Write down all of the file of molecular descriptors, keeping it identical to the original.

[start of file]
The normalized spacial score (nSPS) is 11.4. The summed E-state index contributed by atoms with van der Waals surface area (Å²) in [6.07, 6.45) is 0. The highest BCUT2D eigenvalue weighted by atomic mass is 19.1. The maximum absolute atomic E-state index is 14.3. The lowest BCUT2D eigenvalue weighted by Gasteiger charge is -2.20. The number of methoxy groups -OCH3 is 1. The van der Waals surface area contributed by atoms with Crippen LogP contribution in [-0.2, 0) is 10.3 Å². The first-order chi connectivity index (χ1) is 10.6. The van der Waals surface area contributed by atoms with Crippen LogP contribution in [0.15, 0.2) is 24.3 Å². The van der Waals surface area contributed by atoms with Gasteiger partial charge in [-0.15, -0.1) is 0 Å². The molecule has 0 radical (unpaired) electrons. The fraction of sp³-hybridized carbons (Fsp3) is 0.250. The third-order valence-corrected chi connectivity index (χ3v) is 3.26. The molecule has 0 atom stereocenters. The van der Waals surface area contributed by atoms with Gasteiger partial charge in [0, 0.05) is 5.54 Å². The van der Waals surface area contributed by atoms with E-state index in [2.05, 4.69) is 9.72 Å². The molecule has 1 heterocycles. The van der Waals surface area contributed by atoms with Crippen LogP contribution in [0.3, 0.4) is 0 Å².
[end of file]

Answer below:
The normalized spacial score (nSPS) is 11.4. The summed E-state index contributed by atoms with van der Waals surface area (Å²) in [6.07, 6.45) is 0. The highest BCUT2D eigenvalue weighted by atomic mass is 19.1. The maximum absolute atomic E-state index is 14.3. The lowest BCUT2D eigenvalue weighted by Gasteiger charge is -2.20. The number of methoxy groups -OCH3 is 1. The van der Waals surface area contributed by atoms with Crippen LogP contribution in [-0.2, 0) is 10.3 Å². The first-order chi connectivity index (χ1) is 10.6. The van der Waals surface area contributed by atoms with Crippen LogP contribution in [0.15, 0.2) is 24.3 Å². The van der Waals surface area contributed by atoms with Gasteiger partial charge in [-0.15, -0.1) is 0 Å². The molecule has 0 radical (unpaired) electrons. The fraction of sp³-hybridized carbons (Fsp3) is 0.250. The third-order valence-corrected chi connectivity index (χ3v) is 3.26. The molecule has 0 atom stereocenters. The van der Waals surface area contributed by atoms with Gasteiger partial charge in [0, 0.05) is 5.54 Å². The van der Waals surface area contributed by atoms with E-state index in [2.05, 4.69) is 9.72 Å². The molecule has 1 heterocycles. The van der Waals surface area contributed by atoms with Crippen LogP contribution in [0.3, 0.4) is 0 Å².